Growing up in Colorado, I remember occasionally seeing shepherds with their flocks of sheep when we traveled in the mountains. I thought that being a shepherd looked like fun. You got to spend your time outdoors in the beautiful Colorado mountains. Their small little trailers looked so homey and quaint.
When I got older and became an avid newspaper reader, I read some stories that showed the darker side of being a shepherd in Colorado. Most of the shepherds are foreigners who are seldom able to talk to family back home. They live without any human company for months at a time. The shepherds have no water, no toilet, no shower, no place to wash clothes. Most live in small, 6x10-foot trailers with just enough room to stretch out to sleep, a small wood-burning stove and little else. Some have an outhouse nearby. Many don’t.
Before World War II, most of Colorado’s shepherds were Americans, but by the early 1950’s, the industry couldn’t find enough American citizens to do the tedious and difficult work for very low wages. In 1952, Congress enacted a program to help farmers and ranchers secure a reliable supply of foreign workers. But shepherds were exempted from many of the protections granted by law to other foreign agricultural workers, such as an hourly wage and access to running water and a toilet.
Currently, more than 1,600 shepherds working in nine Western states participate in the program. They live in primitive tents or trailers, watching over thousands of animals on vast areas of public land. For decades, federal regulations have set their wages at $750 a month. Most shepherds work seven days a week for ten to twelve hours a day. Last year, the Department of Labor released a new rule increasing shepherd pay to $1,200 per month.
When you read or hear about shepherds, it is often a metaphor for a caregiver tending to his people, such as a leader or a pastor. But the actual shepherds, the ones who travel for miles and miles every day, tending to a large flock of sheep, lead a lonely and rugged life far away from civilization.
I want to be a shepherd. No, I don’t want to live alone with a herd of sheep in a small trailer with no bathroom or running water and work seven days a week for ten to twelve hours a day. But I have always coveted the experience of the shepherds on that first Christmas night.
God could have chosen to reveal this important announcement to anyone on earth. But instead of assigning the angels to visit some of the most important people on earth, God sent the angels to speak to humble shepherds, who most people didn't consider important. The shepherds would have been watching over their flocks while the sheep and lambs rested or grazed on grass from the hillsides. Although the shepherds were prepared to deal with any danger that threatened their animals, they were frightened by the angels' appearance. That is why the angels told them, “don’t be afraid.”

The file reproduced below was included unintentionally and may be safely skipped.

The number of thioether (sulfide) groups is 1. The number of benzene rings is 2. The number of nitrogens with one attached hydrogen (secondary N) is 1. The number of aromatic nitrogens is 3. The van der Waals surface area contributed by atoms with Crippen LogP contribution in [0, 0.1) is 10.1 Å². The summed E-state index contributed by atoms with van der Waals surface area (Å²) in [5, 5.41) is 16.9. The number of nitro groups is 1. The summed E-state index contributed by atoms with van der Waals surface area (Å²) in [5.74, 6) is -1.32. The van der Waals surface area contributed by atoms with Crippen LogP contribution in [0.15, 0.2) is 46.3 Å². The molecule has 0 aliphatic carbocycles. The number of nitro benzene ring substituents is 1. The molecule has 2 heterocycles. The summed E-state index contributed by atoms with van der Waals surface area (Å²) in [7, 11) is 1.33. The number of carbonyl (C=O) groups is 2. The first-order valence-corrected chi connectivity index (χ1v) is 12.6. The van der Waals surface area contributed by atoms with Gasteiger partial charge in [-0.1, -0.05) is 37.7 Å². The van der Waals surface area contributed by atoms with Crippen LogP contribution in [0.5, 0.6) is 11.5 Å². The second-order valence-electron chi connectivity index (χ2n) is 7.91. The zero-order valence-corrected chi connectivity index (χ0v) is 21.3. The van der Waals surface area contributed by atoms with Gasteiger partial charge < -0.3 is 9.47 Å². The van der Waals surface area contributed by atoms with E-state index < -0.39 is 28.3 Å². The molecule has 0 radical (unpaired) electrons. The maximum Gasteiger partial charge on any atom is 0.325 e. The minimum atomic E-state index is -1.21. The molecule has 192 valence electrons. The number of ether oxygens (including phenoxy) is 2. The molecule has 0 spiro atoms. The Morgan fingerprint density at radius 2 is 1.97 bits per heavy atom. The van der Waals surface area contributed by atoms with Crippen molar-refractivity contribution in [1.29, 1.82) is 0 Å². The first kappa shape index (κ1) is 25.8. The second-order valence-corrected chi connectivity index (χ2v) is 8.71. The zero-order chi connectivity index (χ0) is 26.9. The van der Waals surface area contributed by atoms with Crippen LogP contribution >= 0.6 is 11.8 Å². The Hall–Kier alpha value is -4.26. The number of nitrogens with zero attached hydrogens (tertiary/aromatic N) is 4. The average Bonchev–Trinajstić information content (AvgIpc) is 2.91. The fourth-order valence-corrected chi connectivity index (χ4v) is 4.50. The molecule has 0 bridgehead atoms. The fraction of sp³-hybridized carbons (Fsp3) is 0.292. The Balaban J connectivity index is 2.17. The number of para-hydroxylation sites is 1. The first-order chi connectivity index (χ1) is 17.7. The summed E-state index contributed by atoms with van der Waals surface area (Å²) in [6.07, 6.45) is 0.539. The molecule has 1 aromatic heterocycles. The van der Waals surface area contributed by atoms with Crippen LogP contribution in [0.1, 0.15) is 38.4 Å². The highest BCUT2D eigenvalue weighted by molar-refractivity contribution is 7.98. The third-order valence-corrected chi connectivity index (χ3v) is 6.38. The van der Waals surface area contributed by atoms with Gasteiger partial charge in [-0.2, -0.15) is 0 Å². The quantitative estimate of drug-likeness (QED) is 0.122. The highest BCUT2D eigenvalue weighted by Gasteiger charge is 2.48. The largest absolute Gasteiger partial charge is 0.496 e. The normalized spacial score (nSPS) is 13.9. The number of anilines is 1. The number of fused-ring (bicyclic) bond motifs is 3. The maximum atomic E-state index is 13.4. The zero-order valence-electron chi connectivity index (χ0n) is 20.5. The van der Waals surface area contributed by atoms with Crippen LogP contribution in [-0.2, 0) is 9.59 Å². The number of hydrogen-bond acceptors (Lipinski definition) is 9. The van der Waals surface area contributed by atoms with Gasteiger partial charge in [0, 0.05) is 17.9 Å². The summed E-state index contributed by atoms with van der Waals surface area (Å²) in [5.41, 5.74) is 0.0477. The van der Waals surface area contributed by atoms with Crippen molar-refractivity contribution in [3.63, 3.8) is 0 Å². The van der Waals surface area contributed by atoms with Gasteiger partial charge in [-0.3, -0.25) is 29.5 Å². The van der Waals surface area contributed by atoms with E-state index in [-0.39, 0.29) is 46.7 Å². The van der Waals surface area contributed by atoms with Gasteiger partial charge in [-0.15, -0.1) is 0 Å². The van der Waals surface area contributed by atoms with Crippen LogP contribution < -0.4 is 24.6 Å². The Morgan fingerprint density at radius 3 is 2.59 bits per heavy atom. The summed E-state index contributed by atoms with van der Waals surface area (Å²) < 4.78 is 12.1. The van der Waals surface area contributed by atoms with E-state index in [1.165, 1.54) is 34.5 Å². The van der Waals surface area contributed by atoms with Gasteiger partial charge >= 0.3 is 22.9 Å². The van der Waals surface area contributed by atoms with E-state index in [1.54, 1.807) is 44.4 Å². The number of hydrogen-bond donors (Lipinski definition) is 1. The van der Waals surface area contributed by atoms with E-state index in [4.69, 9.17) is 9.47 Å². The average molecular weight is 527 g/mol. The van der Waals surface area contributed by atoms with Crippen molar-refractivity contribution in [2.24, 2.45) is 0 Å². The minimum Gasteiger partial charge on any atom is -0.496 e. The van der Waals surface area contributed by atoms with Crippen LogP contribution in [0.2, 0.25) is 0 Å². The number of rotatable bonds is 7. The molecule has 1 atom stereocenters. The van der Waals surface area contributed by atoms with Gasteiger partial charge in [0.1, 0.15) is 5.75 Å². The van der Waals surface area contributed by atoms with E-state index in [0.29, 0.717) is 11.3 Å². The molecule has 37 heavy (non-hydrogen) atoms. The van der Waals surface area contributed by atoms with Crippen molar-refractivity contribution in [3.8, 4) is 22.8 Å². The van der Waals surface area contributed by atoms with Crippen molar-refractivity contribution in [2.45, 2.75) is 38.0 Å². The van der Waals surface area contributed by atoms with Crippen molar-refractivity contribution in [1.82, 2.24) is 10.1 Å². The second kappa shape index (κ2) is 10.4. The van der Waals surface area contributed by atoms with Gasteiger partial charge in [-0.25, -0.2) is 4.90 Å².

The angels reassured the terrified shepherds that they had good news for them. Since the shepherds raised the lambs that were sacrificed to atone for people's sins each spring on Passover, the shepherds would have well understood the importance of the Messiah's arrival to save the world from sin. In John 1:29 (NKJV), the Bible refers to Jesus as the “Lamb of God who takes away the sin of the world!”
The fields around Bethlehem would have been very dark. Suddenly a bright light broke into the black night, as the sky above Bethlehem filled with a multitude of angels. The announcement of the birth of Jesus was marked by the light of many angels appearing in all of their heavenly glory. As amazing as the experience must have been, seeing angels appearing in the night sky isn’t the part of the experience that intrigues me the most. It is what happened next.
The Bible tells the story in Luke 2:15-18 (NKJV). "So it was, when the angels had gone away from them into heaven, that the shepherds said to one another, ‘Let us now go to Bethlehem and see this thing that has come to pass, which the Lord has made known to us.’ And they came with haste and found Mary and Joseph, and the Babe lying in a manger. Now when they had seen Him, they made widely known the saying which was told them concerning this Child. And all those who heard it marveled at those things which were told them by the shepherds.”
Imagine what it must have been like to be one of the first people to see the baby Jesus! I can feel the excitement these humble shepherds felt. They had to tell people of their experiences. Can you imagine being a part of those conversations? Even in the days before media such as television and the internet, word traveled fast that something amazing was happening.
Gentle Reader, even though I will never be a shepherd or experience the things that the humble shepherds of Bethlehem experienced on that first Christmas, I can follow their example. I can spread the word about the baby Jesus. I can be excited about Jesus and what he means to this world. That is what Christmas is all about. Let’s all be shepherds!